The Yuma area did have other sheep families and their stories will be told as my research continues. More research of The Morning Sun, Yuma must be undertaken to see what other tidbits are found on Mr. Maxey and his sheep and the other sheep families in Yuma. I’ll keep you posted on my findings.

Etchamendy Sheep Family

Last Saturday night, March 4, 2023, Arnaud, Jean, JB and Martin were inducted into the Arizona Farming and Ranching Hall of Fame. It was a great evening and the Etchamendy’s certainly deserved this honor. Accepting the award for the family was Martin, the last surviving Etchamendy man in the sheep business. He still has sheep but he has his flocks in the Bakersfield are of California.

One last picture

Sheep in the Buckeye Valley Again

For several weeks I have been watching a small flock of sheep in a field in the Buckeye area. At one time thousands of sheep could be seen in the winter time grazing on the grasses here. The sheep had been either trailed, pre 1950s and then trucked afterwards to the Buckeye area from their summer grazing area in the high country of northern Arizona. At this time the ewes were pregnant and would start to have their lambs between November-February.

The sheep could cause traffic jams as they were moved from one pasture to another. They had the right of way and heaven forbid you were in a hurry to get someplace. Sheep only move as fast or slow as they want. It took careful planning and help of trained dogs to get the sheep between pastures. Shearing would follow in February.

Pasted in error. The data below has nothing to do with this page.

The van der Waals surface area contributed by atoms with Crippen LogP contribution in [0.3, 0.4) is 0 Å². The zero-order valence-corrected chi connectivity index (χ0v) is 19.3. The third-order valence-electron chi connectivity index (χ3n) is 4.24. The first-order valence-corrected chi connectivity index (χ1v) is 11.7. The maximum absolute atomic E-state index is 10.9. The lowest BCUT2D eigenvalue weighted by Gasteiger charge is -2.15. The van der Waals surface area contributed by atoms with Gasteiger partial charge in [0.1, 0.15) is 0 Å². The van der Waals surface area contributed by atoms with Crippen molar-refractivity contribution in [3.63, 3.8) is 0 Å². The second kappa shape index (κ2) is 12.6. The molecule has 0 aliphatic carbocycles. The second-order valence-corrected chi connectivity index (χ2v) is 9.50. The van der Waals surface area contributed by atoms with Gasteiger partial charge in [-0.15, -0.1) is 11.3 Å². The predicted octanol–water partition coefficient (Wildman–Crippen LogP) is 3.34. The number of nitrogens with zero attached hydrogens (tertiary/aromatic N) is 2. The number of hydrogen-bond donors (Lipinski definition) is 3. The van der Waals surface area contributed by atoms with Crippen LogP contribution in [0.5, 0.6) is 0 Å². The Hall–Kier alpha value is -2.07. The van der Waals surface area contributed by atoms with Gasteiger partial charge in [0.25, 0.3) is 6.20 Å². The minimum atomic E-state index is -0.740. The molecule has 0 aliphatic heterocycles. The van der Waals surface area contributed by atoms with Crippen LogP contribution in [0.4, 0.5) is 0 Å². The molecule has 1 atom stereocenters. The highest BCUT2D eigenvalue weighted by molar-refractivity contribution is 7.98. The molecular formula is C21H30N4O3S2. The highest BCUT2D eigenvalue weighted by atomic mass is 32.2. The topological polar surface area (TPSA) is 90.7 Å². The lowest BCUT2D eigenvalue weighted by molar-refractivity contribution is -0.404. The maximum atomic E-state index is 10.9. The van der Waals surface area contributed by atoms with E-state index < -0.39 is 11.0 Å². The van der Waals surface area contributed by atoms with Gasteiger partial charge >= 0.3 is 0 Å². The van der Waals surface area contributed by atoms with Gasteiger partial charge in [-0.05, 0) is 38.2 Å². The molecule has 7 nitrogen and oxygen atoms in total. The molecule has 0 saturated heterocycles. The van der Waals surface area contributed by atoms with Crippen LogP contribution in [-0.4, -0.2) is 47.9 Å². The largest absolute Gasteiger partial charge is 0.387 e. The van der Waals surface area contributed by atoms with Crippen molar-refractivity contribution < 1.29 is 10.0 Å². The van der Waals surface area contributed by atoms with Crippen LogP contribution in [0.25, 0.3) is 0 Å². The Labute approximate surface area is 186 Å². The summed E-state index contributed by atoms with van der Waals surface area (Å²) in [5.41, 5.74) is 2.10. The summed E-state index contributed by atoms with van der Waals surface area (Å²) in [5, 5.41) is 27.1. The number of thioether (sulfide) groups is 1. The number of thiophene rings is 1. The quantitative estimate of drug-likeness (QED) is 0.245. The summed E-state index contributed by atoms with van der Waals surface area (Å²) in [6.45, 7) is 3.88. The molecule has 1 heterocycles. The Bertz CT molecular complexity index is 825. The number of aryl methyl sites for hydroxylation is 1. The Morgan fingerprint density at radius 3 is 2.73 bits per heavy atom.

Just a little history from the past.

Sheep at Calabazas

If you haven’t heard the name Calabazas you are about to learn a little history of the state of Arizona and the sheep industry. Calabazas was also known as San Cayetano de Calabazas.  It is only a ruin today sitting on the banks of the Santa Cruz River, in a suburb of Nogales, Arizona.  The information about this site comes from a little eight-page pamphlet picked up at the Tumacacori Mission Site. Other  information comes from Arizona and the Grand Canyon State, a two- volume book covering each of the 15 counties within the state and many notable Arizonans and their biographies.

The first record of Calabazas came from a record of a baptism that occurred there on April 20, 1756. Other sources list the baptism date as June 2nd. The same year is given so the exact date is not that important since this is not about that baptism. Calabazas means gourds or squash a species that grew wild in the area. Calabazas and another obscure place, Guevavi, were visitas of Tumacacori meaning they would be visited by a priest but the priest was not stationed at either place. Calabazas wasn’t located on a permanent spring or source of water but located above the Santa Cruz River. Just like today the river was considered to be an intermittent stream.  

In 1844 Calabazas, Guevavi and Tumacacori were owned by Manuel Gándara who paid $500 for it and for more than 50,000 acres. In Arizona and the Grand Canyon State, it states that “Soon cattle stood shoulder-deep in grass on the river bottoms once more, and thousands of sheep grazed the hillsides.”  In 1853 Gándara leased the land to Payeken, Hundhausen and Company, a corporation mostly owned by Germans. They raised large numbers of sheep and goats on the property. The number of sheep and goats is unknown.